The Maestro

Vision isn’t just for what you want to achieve: it’s for who and how you want to be in the world. This type of vision-of-ourselves’ is often called ‘values’.

There’s a lot to say about values – and especially how values and culture sit together and slide around the place.

But today is about The Maestro. At Seth’s¬†recommendation I’ve been reading The Art of Possibility (TaoP) by Rosamund Stone and Ben Zander (UK|US). It’s a fun read, inspiring and of course to be taken with a pinch of salt. Reading it led me on to watching a couple of youtube clips of Ben working with young musicians.

The main thing that struck me is how already-really-good young musicians will sacrifice time and money to work with this Maestro, because of a combination of his knowledge, skill and experience, but also (I think) because of his generosity.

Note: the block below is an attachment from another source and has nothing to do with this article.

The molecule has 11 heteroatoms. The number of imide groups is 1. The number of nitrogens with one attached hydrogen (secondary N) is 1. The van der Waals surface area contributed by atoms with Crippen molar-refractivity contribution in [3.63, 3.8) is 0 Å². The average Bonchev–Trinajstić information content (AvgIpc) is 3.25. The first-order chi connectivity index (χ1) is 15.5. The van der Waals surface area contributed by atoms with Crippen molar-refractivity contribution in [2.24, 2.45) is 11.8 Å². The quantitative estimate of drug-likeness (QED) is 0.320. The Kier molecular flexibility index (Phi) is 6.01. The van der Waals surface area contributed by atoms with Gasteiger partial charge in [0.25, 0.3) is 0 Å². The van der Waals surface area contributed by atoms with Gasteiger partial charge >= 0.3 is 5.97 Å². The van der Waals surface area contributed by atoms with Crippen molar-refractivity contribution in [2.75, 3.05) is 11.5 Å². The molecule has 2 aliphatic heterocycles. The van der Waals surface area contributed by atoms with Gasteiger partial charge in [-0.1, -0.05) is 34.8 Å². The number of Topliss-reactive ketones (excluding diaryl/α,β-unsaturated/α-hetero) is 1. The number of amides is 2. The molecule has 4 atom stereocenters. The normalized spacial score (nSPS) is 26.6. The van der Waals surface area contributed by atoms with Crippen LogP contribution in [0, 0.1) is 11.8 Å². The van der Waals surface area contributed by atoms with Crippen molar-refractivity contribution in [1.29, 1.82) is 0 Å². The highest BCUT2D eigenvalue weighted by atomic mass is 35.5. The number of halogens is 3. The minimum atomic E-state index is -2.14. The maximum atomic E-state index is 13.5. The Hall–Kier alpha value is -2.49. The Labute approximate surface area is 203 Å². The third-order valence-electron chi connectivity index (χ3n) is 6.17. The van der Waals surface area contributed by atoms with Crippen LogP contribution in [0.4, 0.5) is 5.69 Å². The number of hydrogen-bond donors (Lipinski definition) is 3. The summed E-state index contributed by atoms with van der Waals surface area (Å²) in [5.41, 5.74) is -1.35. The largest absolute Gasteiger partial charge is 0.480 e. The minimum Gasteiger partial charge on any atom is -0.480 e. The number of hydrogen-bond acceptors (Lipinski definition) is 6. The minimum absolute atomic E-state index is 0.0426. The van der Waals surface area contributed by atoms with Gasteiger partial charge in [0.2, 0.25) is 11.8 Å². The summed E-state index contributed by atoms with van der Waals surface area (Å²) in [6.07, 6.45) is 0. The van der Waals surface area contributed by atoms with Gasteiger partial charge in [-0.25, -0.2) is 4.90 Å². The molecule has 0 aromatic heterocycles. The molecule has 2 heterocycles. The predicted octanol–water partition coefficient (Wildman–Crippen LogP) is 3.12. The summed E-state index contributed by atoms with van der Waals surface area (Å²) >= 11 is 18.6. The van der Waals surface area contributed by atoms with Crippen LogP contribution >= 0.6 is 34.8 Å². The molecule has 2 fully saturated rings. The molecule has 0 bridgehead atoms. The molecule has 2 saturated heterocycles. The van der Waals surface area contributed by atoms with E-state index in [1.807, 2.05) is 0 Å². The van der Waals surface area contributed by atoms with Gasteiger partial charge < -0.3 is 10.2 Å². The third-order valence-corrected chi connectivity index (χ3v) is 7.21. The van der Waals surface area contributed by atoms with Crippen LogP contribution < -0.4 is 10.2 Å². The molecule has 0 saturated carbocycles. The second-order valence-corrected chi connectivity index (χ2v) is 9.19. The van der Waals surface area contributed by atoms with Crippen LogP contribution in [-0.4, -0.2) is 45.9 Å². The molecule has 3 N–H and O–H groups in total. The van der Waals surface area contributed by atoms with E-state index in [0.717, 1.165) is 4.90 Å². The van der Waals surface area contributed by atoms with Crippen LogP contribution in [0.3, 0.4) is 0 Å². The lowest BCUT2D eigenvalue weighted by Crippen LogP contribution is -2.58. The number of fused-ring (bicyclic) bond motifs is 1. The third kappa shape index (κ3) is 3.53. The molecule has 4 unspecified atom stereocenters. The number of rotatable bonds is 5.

My question is this: allowing for the possibility that you could become a maestro, what sort of maestro would you choose to be?

What is it about you and the way you work that will make people want to partner with you, work with you, learn from you?

The young musicians working with Ben clearly believe that he can help them to get better.¬†Ben talks about ‘shining eyes’ – the look you see when people are deeply engaged – enrolled (see TaoP) – and joyful about what they’re doing.¬† This is why Ben is interested in helping people get better – so that they can make a contribution.

Are you, is your organisation, good enough at what it does that it makes a difference, that people want to learn from you?

And do you do it generously, in such a way that it’s a pleasure to work with or for you, as well as being served by you? Could more of it be fun?

What do you want to be known for, by your colleagues, by your suppliers, by the person who answers the phone at the next place you call?

What will make people want to come back to work with you again?

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